Last week we said that this season of Septuagesima is intended to be our time of preparation for a good and holy Lent – a season in which we will prepare, in union with the entire Church, to observe the primary events of our Redemption: the Last Supper, the Crucifixion and Death of our Lord, and His Resurrection from the dead on Easter Sunday – and a season in which we will personally prepare our own selves so that we may, ultimately, work out our own salvation. We can say, at least generally speaking, that as members of God’s holy Church, we unite to praise Him for having redeemed all of mankind – but as individuals, we must conform our wills to the will of God, and do what He has commanded us in order to take personal advantage of that redemption.
The Gospel this morning is one of several such admonitions, each of which point to the need for our personal attention to salvation. The sower goes out and sows good seed. The seeds are like mankind, which has been redeemed, with each seed being capable of performing its God-intended function. Each seed, grown under the proper conditions, is capable of sprouting and bringing forth good fruit – each human soul, observing the proper conditions, is capable of eternal happiness in heaven with God.
The problem, of course, is that the proper conditions are not always observed. The sower may get careless and throw seeds in places where they cannot sprout or reach maturity, and even some of those sown in the proper places may be destroyed by conditions beyond his control. Some human souls get off to a bad start, through one accident or another of nature or nurture, and others may be lead completely astray by evil circumstances that just happen to crop up in their lives. The awful reality of it, demonstrated clearly in the Gospels, is that there is a genuine probability that some souls will be lost, just as some of the good seed will be wasted.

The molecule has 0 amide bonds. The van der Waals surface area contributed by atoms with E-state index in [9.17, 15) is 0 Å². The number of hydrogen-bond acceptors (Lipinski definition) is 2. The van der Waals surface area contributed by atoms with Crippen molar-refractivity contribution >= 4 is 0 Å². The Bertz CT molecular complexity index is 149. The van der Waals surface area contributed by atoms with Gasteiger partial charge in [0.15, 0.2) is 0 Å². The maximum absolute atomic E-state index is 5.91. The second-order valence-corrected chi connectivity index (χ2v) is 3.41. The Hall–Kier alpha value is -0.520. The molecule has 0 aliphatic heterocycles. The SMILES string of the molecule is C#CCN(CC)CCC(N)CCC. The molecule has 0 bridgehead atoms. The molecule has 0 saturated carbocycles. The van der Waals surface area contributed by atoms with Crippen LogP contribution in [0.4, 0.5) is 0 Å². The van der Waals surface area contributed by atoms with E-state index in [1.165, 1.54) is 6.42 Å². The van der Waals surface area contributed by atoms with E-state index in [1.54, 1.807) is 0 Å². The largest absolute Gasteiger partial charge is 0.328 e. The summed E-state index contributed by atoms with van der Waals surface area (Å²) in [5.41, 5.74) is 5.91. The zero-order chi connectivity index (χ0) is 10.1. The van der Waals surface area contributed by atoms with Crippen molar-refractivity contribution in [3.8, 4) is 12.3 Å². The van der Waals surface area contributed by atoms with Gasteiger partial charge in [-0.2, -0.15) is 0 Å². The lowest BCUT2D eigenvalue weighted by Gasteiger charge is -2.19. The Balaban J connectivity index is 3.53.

The significant difference, however, between people and seeds, is that men and women have free will, and are generally capable of acting in such a way as to change the course of their lives. The seeds have no choice but dry up, or to be eaten by the birds of the air, or whatever. People, so to speak, can “change their position in the field” – people can overcome the handicaps of heredity, or poor upbringing, or serious mistakes they have made in their lives. They can decide to stop doing the foolish and unholy things they have been doing – change their bad habits into good habits – and follow the path to salvation.
It is not a coincidence that the Church has us read this epistle of Saint Paul today in conjunction with this Gospel. I’ve always referred to it as “Saint Paul’s adventure story,” for certainly it outlines a rather breathtaking life. But it might be better to step back a bit and look at Paul’s life in a broader perspective, and think of it as a model for our own salvation.
Paul seems to have come from a good family. He inherited their Roman citizenship; received a solid rabbinical education under the noted doctor of the law, Gamaliel; and even learned a trade with which he could support himself (he was a tent-maker). Of course, where he went wrong was in his outright rejection of Jesus Christ. So outright, in fact, that he was known as one of the chief Jewish persecutors of the early Christian Church.